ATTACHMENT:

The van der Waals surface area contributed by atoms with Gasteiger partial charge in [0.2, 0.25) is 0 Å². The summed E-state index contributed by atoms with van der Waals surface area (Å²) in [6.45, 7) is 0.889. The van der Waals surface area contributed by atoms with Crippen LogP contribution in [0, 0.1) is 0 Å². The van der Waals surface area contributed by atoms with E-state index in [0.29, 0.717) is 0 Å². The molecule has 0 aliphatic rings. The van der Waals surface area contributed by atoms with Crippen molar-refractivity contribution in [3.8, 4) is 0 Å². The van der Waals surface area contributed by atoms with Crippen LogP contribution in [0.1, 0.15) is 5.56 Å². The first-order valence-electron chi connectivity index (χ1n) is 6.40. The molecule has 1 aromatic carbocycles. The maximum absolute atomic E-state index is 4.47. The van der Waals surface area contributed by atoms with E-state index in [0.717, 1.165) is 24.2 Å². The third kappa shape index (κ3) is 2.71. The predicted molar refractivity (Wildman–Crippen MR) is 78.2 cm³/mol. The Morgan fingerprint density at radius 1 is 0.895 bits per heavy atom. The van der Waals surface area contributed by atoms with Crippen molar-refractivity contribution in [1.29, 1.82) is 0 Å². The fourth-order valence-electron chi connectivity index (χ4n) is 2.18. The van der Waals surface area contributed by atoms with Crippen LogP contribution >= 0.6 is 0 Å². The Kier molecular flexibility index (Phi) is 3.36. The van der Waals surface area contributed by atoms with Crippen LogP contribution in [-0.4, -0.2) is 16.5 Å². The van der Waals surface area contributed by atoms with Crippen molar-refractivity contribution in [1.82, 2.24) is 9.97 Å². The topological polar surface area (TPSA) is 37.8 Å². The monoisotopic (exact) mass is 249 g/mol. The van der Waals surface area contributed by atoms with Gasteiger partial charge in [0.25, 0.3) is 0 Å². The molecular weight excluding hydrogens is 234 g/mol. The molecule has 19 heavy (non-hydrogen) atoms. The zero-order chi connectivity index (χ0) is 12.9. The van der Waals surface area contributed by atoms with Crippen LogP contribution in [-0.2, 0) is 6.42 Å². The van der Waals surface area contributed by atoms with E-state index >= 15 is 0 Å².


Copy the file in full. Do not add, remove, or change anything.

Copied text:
The van der Waals surface area contributed by atoms with Gasteiger partial charge in [0.2, 0.25) is 0 Å². The summed E-state index contributed by atoms with van der Waals surface area (Å²) in [6.45, 7) is 0.889. The van der Waals surface area contributed by atoms with Crippen LogP contribution in [0, 0.1) is 0 Å². The van der Waals surface area contributed by atoms with E-state index in [0.29, 0.717) is 0 Å². The molecule has 0 aliphatic rings. The van der Waals surface area contributed by atoms with Crippen molar-refractivity contribution in [3.8, 4) is 0 Å². The van der Waals surface area contributed by atoms with Crippen LogP contribution in [0.1, 0.15) is 5.56 Å². The first-order valence-electron chi connectivity index (χ1n) is 6.40. The molecule has 1 aromatic carbocycles. The maximum absolute atomic E-state index is 4.47. The van der Waals surface area contributed by atoms with E-state index in [0.717, 1.165) is 24.2 Å². The third kappa shape index (κ3) is 2.71. The predicted molar refractivity (Wildman–Crippen MR) is 78.2 cm³/mol. The Morgan fingerprint density at radius 1 is 0.895 bits per heavy atom. The van der Waals surface area contributed by atoms with Crippen molar-refractivity contribution in [1.29, 1.82) is 0 Å². The fourth-order valence-electron chi connectivity index (χ4n) is 2.18. The van der Waals surface area contributed by atoms with Crippen LogP contribution >= 0.6 is 0 Å². The Kier molecular flexibility index (Phi) is 3.36. The van der Waals surface area contributed by atoms with Crippen LogP contribution in [-0.4, -0.2) is 16.5 Å². The van der Waals surface area contributed by atoms with Crippen molar-refractivity contribution in [1.82, 2.24) is 9.97 Å². The topological polar surface area (TPSA) is 37.8 Å². The monoisotopic (exact) mass is 249 g/mol. The van der Waals surface area contributed by atoms with Gasteiger partial charge in [0.25, 0.3) is 0 Å². The molecular weight excluding hydrogens is 234 g/mol. The molecule has 19 heavy (non-hydrogen) atoms. The zero-order chi connectivity index (χ0) is 12.9. The van der Waals surface area contributed by atoms with Crippen LogP contribution in [-0.2, 0) is 6.42 Å². The van der Waals surface area contributed by atoms with E-state index >= 15 is 0 Å².